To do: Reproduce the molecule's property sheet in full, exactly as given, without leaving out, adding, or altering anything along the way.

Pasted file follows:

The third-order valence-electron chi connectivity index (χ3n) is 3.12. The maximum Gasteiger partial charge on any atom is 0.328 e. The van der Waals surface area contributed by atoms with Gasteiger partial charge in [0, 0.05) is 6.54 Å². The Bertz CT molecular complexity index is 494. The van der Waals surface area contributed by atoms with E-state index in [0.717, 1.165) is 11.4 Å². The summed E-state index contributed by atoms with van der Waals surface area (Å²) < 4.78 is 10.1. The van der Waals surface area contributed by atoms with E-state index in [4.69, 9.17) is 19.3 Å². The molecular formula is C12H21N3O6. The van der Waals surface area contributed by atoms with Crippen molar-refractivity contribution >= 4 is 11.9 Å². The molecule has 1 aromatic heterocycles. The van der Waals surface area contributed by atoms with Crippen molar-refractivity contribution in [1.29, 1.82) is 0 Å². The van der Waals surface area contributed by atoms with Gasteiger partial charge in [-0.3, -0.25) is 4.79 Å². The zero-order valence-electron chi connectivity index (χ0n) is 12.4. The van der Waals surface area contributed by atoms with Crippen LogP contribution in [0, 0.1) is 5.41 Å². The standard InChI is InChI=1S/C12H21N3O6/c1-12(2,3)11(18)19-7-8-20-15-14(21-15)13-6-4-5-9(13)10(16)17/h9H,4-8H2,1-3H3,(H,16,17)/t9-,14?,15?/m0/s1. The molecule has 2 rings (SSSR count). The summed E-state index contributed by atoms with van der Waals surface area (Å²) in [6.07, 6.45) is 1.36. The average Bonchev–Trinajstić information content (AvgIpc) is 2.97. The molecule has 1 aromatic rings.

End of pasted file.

The third-order valence-electron chi connectivity index (χ3n) is 3.12. The maximum Gasteiger partial charge on any atom is 0.328 e. The van der Waals surface area contributed by atoms with Gasteiger partial charge in [0, 0.05) is 6.54 Å². The Bertz CT molecular complexity index is 494. The van der Waals surface area contributed by atoms with E-state index in [0.717, 1.165) is 11.4 Å². The summed E-state index contributed by atoms with van der Waals surface area (Å²) < 4.78 is 10.1. The van der Waals surface area contributed by atoms with E-state index in [4.69, 9.17) is 19.3 Å². The molecular formula is C12H21N3O6. The van der Waals surface area contributed by atoms with Crippen molar-refractivity contribution >= 4 is 11.9 Å². The molecule has 1 aromatic heterocycles. The van der Waals surface area contributed by atoms with Crippen molar-refractivity contribution in [1.29, 1.82) is 0 Å². The van der Waals surface area contributed by atoms with Gasteiger partial charge in [-0.3, -0.25) is 4.79 Å². The zero-order valence-electron chi connectivity index (χ0n) is 12.4. The van der Waals surface area contributed by atoms with Crippen LogP contribution in [0, 0.1) is 5.41 Å². The standard InChI is InChI=1S/C12H21N3O6/c1-12(2,3)11(18)19-7-8-20-15-14(21-15)13-6-4-5-9(13)10(16)17/h9H,4-8H2,1-3H3,(H,16,17)/t9-,14?,15?/m0/s1. The molecule has 2 rings (SSSR count). The summed E-state index contributed by atoms with van der Waals surface area (Å²) in [6.07, 6.45) is 1.36. The average Bonchev–Trinajstić information content (AvgIpc) is 2.97. The molecule has 1 aromatic rings.